Nada Debs – Concrete Carpet

Concrete Carpet

Concrete Carpet

What it means to me:

The sheer size of the piece is what first attracted my attention as I walked into the gallery. The display took over the majority of the floor space taking centre stage. The random text then caught my attention. It truly drew me in to taking another look and trying to make sense of the words themselves thinking that the ‘carpet’ was inlayed with comprehensible sentences; perhaps with powerful statements or poetry. I was a little perplexed when I saw that the entire carpet was covered in random words. Each section or rectangle that the larger carpet was constructed of was dedicated to a single letter of the Arabic alphabet. However, the only connection each word had was that it was surrounded by others that began with that same letter. Otherwise, they were just words.

I stood back to take it all in from a distance. That was when I began to relate the details of what I saw with the bigger picture, the materials used and the form of which the piece itself represented.

Now, I may be reading too much into the piece and this interpretation may not have necessarily been intended by the artist. But, here’s what I think:

Carpets, as far as being art objects, do hold quite a deep and extensive history in the Arab world and their craft has been highly viewed, adapted and admired for centuries. The Arabic language is also one that has been around for centuries and carries with it its own unique adaptations, linguistic capabilities and semantic structures. As an Arab, I feel that my language is integral to who I am and it is certainly a way in which I identify with my own roots. Seeing this piece and the way in which it superimposes one form of identity on another, setting it in a material such as concrete, speaks to the idea of the unmoving position in which our roots hold us as a culture. The fact that the piece is a carpet as opposed to a wall or a table also depicts the idea of its proximity to the floor… to ground roots. If you think about it, one major aspect of any culture is its art of language; its form of communication in which individuals form speech. Any given language is a beacon of its culture. If the language fades so do its people. Setting ones language in concrete is one way of portraying the idea that this mother tongue is here to stay.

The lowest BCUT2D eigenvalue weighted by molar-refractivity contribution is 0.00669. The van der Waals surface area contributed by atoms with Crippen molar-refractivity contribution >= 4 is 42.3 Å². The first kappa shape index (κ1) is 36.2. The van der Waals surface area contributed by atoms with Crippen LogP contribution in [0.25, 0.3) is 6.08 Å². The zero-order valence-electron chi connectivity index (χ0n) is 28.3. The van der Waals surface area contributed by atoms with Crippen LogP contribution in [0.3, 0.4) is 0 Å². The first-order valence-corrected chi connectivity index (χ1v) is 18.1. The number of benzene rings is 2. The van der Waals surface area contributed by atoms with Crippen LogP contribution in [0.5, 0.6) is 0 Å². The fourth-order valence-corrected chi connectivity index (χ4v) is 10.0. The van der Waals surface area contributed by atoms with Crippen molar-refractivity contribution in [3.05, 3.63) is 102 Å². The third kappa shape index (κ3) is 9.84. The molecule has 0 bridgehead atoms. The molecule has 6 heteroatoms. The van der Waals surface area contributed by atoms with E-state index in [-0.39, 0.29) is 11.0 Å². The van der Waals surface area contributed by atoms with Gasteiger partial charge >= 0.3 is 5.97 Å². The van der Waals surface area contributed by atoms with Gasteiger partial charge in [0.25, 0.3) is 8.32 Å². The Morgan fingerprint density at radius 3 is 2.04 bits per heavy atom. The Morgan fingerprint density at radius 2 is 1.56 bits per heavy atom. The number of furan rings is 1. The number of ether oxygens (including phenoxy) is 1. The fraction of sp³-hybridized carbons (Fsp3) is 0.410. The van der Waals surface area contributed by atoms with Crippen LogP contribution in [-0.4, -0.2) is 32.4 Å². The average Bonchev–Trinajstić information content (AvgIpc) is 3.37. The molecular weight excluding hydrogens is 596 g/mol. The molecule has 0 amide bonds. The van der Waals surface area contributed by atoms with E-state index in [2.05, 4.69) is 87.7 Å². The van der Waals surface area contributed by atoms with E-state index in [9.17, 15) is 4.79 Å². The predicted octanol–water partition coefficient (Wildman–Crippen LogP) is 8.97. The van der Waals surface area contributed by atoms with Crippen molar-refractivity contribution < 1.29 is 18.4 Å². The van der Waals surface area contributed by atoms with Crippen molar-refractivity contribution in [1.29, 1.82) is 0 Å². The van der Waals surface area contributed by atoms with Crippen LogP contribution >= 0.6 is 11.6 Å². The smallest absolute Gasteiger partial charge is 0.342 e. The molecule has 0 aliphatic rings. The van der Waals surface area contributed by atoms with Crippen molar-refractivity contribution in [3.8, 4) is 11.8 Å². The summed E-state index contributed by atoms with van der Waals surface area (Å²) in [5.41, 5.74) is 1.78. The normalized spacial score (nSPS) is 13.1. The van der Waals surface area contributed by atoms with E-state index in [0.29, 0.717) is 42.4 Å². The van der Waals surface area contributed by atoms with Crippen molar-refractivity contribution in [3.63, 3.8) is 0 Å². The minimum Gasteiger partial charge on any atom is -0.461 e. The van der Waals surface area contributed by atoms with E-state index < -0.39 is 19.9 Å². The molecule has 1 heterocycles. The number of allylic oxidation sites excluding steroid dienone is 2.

About the Artist and the Piece:

Nada Debs’ web site:

After hearing Debs speak of her childhood in Japan and the way in which the typography was designed with both Arabic and Japanese in mind the piece took on an even deeper connection to the idea of ground roots and the influences of identity in intertwining cultures.

The more I interacted with this piece the deeper this message spoke to me and I was truly moved by its implications.

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